Criminal Trial


Criminal cases are divided into two categories namely warrant cases and summons cases. A warrant case is a case relating to an offence punishable with death, imprisonment for life, or imprisonment for a term exceeding two years. Other offences come under the category of summons cases. By definition, a summons case is one where the upper limit of imprisonment that can be awarded is two years and/or fine. Cases punishable with death or imprisonment for life or imprisonment for 10 years and fine, are exclusively triable by the Court of Session. Other cases are triable by Magistrates.

All summons cases and a few enumerated warrant-cases are triable summarily, by all classes of Magistrates including Metropolitan Magistrates, (but not Magistrates of the First Class, unless they are duly empowered) as provided under Section 260 Cr.P.C. But the sentencing power is restricted under S.262 Cr.P.C to a term of imprisonment, not exceeding three months. Section 355 which speaks of “Metropolitan Magistrate’s Judgment” substitutes almost the same proforma of the judgment prescribed under S.263 for summary trials, with the difference, that while under S.264, in cases tried summarily, the Magistrate is enjoined with the duty to “record the substance of the evidence and a judgment containing a brief statement of the reasons for the finding,” whereas, S.355 (i) relating to regular trials by Metropolitan Magistrates provides that in all cases in which an appeal lies from the final order under S.373 or 374(3), “a brief statement of the reasons for the decision” shall also be recorded. The procedure that Metropolitan Magistrates can follow under S.355 is akin to summary procedure. Sub-Section (2) of S.260, provides that if in the course of the summary trial, it appears to the Magistrate that the nature of the case is such that it is undesirable to try it summarily, he shall recall any witnesses who may have been examined and proceed to re-hear the case in the manner provided by the Code.

The procedure for recording evidence varies according to the form of trial. Section 274 Cr.P.C., prescribes that in summons cases and inquiries, “the Magistrate shall, as the examination of each witness proceeds, make a memorandum of the substance of the evidence in the language of the Court”.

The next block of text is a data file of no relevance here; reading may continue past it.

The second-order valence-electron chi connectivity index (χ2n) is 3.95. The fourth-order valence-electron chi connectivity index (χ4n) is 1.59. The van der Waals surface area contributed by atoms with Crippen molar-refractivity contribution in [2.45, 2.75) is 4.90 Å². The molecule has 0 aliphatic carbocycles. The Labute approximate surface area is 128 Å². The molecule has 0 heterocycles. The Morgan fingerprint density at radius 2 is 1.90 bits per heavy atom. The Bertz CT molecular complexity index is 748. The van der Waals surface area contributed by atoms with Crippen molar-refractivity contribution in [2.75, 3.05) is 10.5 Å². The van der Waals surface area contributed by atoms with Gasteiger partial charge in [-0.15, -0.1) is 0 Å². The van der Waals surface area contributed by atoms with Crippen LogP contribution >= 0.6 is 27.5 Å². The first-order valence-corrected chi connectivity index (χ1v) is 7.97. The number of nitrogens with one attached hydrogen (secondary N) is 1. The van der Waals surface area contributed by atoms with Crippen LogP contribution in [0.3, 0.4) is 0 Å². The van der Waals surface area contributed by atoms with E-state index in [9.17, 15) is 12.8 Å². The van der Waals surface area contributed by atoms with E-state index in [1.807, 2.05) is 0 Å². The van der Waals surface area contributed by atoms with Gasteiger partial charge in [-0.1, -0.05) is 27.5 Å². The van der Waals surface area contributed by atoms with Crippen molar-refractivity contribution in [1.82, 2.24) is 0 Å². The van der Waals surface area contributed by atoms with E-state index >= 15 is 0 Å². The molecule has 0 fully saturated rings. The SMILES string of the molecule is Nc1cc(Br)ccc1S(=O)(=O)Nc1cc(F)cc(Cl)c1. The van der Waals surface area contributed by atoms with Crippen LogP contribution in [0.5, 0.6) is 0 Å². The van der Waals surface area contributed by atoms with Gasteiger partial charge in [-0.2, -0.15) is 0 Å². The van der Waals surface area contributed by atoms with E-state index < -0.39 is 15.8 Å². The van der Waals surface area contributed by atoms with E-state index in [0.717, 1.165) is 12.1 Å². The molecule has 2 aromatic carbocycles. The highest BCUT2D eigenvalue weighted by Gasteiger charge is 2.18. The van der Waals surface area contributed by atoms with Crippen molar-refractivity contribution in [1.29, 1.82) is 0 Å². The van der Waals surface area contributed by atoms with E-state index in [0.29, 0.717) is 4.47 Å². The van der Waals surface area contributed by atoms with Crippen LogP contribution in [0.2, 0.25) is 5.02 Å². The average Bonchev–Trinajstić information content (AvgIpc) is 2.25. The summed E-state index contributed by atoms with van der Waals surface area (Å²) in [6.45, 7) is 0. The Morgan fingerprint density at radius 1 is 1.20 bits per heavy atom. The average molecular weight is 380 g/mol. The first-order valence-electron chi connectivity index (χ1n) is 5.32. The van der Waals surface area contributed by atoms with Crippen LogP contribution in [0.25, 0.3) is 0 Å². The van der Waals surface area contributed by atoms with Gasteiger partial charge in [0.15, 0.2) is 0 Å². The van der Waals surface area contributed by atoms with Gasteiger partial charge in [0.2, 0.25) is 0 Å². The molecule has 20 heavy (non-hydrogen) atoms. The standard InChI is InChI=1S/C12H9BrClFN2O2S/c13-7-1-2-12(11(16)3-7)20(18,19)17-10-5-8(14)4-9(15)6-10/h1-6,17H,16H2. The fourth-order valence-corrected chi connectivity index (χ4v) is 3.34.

The proviso enables the Magistrate to cause such memorandum to be made in writing or from his dictation in open Court” where the Magistrate is unable to make such memorandum himself and records reasons for his inability.

Every criminal trial is a voyage of discovery in which truth is the quest. The operating principles for a fair trial permeate the common law in both civil and criminal contexts. The very basis upon which a judicial process can be resorted to is reasonableness and fairness in a trial. Under our Constitution, as also the international treaties and conventions, the right to get a fair trial is a basic fundamental human right. Any procedure which comes in the way of a party in getting a fair trial would be violative of Article 14 of the Constitution of india.

In the context of Article 21, it has been held In K. Anbazhagan v.superintendent of Police , that
…”Free and fair trial is sine qua non of Article 21 of the Constitution. It is trite law that justice should not only be done but it should be seen to have been done. If the criminal trial is not free and fair and not free from bias, judicial fairness and the criminal justice system would be at stake shaking the confidence of the public in the system and woe would be the rule of law. It is important to note that in such a case the question is not whether the petitioner is actually biased but the question is whether the circumstances are such that there is a reasonable apprehension in the mind of the petitioner.”

Our courts have recognised that the primary object of criminal procedure is to ensure a fair trial of accused persons. The Law Commission has also observed that fair trial relates to character of the court, the venue, the mode of conducting the trial, rights of the accused in relation to defence and other rights. The problem of defining a fair trial has been considered by the supreme Court thus:

“There can be no analytical, all-comprehensive or exhaustive definition of the concept of a fair trial, and it may have to be determined in seemingly infinite variety of actual situations with the ultimate object in mind viz. whether something that was done or said either before or at the trial deprived the quality of fairness to a degree where a miscarriage of justice has resulted. It will not be correct to say that it is only the accused who must be fairly dealt with. That would be turning a Nelson’s eye to the needs of the society at large and the victims or their family members and relatives. Each one has an inbuilt right to be dealt with fairly in a criminal trial. Denial of a fair trial is as much injustice to the accused as is to the victim and the society. Fair trial obviously would mean a trial before an impartial judge, a fair prosecutor and atmosphere of judicial calm. Fair trial means a trial in which bias or prejudice for or against the accused, the witnesses, or the cause which is being tried is eliminated."

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